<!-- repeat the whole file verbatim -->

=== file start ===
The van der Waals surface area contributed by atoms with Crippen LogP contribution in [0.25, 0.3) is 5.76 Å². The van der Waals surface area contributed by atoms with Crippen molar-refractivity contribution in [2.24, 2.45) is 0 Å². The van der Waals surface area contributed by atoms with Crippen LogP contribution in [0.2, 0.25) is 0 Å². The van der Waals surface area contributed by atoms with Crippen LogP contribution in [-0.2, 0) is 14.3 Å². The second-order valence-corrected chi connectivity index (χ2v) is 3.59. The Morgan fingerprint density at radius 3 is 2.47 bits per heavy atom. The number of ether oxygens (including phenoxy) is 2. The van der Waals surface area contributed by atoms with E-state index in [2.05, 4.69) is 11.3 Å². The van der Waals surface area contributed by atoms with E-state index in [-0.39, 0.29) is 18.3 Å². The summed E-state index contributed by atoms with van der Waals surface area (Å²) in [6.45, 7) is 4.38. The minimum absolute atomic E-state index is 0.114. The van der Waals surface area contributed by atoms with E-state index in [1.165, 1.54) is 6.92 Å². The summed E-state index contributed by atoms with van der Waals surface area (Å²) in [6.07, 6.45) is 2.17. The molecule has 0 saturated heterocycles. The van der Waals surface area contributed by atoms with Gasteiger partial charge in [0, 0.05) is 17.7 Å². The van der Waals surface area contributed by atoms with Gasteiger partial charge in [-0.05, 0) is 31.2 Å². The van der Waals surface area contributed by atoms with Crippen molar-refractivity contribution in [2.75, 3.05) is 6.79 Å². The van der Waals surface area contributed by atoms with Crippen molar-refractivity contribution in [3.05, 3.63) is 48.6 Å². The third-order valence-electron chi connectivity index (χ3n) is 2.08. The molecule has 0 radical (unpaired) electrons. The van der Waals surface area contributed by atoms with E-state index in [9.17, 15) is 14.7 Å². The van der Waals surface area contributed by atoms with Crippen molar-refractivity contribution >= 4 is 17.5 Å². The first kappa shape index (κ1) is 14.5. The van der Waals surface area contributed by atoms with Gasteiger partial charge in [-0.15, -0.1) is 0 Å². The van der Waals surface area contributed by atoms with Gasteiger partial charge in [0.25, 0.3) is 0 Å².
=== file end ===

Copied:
The van der Waals surface area contributed by atoms with Crippen LogP contribution in [0.25, 0.3) is 5.76 Å². The van der Waals surface area contributed by atoms with Crippen molar-refractivity contribution in [2.24, 2.45) is 0 Å². The van der Waals surface area contributed by atoms with Crippen LogP contribution in [0.2, 0.25) is 0 Å². The van der Waals surface area contributed by atoms with Crippen LogP contribution in [-0.2, 0) is 14.3 Å². The second-order valence-corrected chi connectivity index (χ2v) is 3.59. The Morgan fingerprint density at radius 3 is 2.47 bits per heavy atom. The number of ether oxygens (including phenoxy) is 2. The van der Waals surface area contributed by atoms with E-state index in [2.05, 4.69) is 11.3 Å². The van der Waals surface area contributed by atoms with E-state index in [-0.39, 0.29) is 18.3 Å². The summed E-state index contributed by atoms with van der Waals surface area (Å²) in [6.45, 7) is 4.38. The minimum absolute atomic E-state index is 0.114. The van der Waals surface area contributed by atoms with E-state index in [1.165, 1.54) is 6.92 Å². The summed E-state index contributed by atoms with van der Waals surface area (Å²) in [6.07, 6.45) is 2.17. The molecule has 0 saturated heterocycles. The van der Waals surface area contributed by atoms with Gasteiger partial charge in [0, 0.05) is 17.7 Å². The van der Waals surface area contributed by atoms with Gasteiger partial charge in [-0.05, 0) is 31.2 Å². The van der Waals surface area contributed by atoms with Crippen molar-refractivity contribution in [2.75, 3.05) is 6.79 Å². The van der Waals surface area contributed by atoms with Crippen molar-refractivity contribution in [3.05, 3.63) is 48.6 Å². The third-order valence-electron chi connectivity index (χ3n) is 2.08. The molecule has 0 radical (unpaired) electrons. The van der Waals surface area contributed by atoms with E-state index in [9.17, 15) is 14.7 Å². The van der Waals surface area contributed by atoms with Crippen molar-refractivity contribution >= 4 is 17.5 Å². The first kappa shape index (κ1) is 14.5. The van der Waals surface area contributed by atoms with Gasteiger partial charge in [-0.15, -0.1) is 0 Å². The van der Waals surface area contributed by atoms with Gasteiger partial charge in [0.25, 0.3) is 0 Å².